The ninth LegitScript Standard has to do with how up front an Internet pharmacy is about its business practices. As you might have guessed, LegitScript requires that our approved pharmacy websites are highly transparent about how they conduct business.
LegitScript Standard 9: Website transparency. The pharmacy must not engage in practices or extend offers on its website that may deceive or defraud patients as to any material detail regarding the pharmacy, pharmacy staff, prescription drugs, or financial transactions.
What does it mean? When a pharmacy website is “transparent”, it means that it is open about where and how it conducts business. Legitimate pharmacy websites list their addresses and contact information right out in the open. Many rogue Internet pharmacies fail to post any of this information, and when they do, it is often inaccurate. When you order a prescription online, you want to be sure you know where the drugs are coming from, and that you can get in touch with the pharmacy if need be. Internet users have every right to be wary of a pharmacy website that does not provide such information. After all, why would a legitimate business have cause to hide their location and contact information?
But Standard 9 doesn’t just target the transparency of contact information. It also encompasses the hidden “surprises” rogue Internet pharmacies often slip past consumers. A good example are the recurring fees rogue Internet pharmacies often charge. Many customers have complained of completing a one-time order with an Internet pharmacy, only to find their credit card being charged every month for unwanted refills or fees. And how can you put a halt to the charges when the pharmacy doesn’t give you a means to contact it in the first place? Good question.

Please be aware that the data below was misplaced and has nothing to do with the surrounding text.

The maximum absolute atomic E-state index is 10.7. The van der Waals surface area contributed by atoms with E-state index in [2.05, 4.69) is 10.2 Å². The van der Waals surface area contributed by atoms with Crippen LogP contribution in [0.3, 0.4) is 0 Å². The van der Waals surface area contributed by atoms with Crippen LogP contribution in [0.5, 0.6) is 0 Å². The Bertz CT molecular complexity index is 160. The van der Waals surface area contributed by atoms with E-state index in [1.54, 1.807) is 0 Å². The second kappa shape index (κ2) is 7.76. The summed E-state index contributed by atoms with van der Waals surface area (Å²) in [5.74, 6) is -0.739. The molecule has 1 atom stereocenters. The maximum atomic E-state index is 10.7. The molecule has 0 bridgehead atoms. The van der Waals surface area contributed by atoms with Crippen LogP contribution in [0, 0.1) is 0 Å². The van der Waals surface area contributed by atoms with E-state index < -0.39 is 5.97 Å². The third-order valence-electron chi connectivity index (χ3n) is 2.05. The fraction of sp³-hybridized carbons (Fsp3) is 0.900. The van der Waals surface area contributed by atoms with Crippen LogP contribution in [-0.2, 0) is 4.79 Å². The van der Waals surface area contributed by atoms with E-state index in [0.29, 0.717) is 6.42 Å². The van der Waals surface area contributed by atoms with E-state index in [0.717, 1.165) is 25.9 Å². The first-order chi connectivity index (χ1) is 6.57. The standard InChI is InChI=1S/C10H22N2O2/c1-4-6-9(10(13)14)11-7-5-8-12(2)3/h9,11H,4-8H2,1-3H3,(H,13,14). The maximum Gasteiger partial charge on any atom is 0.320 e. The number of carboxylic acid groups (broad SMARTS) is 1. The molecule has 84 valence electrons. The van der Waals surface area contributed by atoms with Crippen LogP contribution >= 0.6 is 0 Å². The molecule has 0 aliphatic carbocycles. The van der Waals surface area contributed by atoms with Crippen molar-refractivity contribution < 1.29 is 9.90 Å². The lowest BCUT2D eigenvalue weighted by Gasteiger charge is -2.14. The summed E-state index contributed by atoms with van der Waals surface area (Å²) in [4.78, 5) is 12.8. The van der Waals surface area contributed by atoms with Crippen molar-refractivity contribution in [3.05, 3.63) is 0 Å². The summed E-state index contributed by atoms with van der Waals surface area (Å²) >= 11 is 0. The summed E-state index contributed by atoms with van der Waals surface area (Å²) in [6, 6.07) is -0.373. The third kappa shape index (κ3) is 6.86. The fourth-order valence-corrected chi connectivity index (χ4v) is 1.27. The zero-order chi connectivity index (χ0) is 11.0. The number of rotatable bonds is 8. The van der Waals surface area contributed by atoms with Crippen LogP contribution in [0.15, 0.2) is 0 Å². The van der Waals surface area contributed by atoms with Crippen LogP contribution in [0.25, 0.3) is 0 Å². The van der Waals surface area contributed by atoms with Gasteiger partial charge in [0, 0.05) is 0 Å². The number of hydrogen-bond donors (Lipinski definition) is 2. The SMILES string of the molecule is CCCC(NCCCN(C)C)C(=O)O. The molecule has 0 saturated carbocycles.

Another shady practice employed by many rogue Internet pharmacies is the touting of “cheap generics!” Sounds pretty good, and pretty legitimate, since many of us frequently opt for generic drugs as a cost-cutting technique. Generic drugs are a great way of saving money, as long as the drugs are FDA-approved and safe. The only problem is, not all drugs have a legally available generic alternative. If a drug is still under patent protection (20 years post-patent date), generic versions of the drug are illegal in the US. And with good reason: illegal generics are unregulated, and may in fact contain diluted or counterfeit ingredients. Offering non-approved generics is just another rogue Internet pharmacy trick to make consumers think they are getting quality for a bargain. In reality, the drugs are not approved, are unregulated, and are sometimes more expensive than the genuine version: just because they’re advertised as cheaper doesn’t mean they really are.
How can I be sure I’m not getting duped? The short answer is, use the LegitScript pharmacy validator to see if a given pharmacy website has made it to our approved list. Only safe, legitimate Internet pharmacies will be listed there. Otherwise, look for telltale signs such as a lack of contact information or too-good-to-be-true offers prominently displayed on a pharmacy website. Legitimate pharmacy websites are not interested in pushing drugs. Rather, they exist to provide a safe and convenient alternative for consumers who prefer to order their prescriptions online.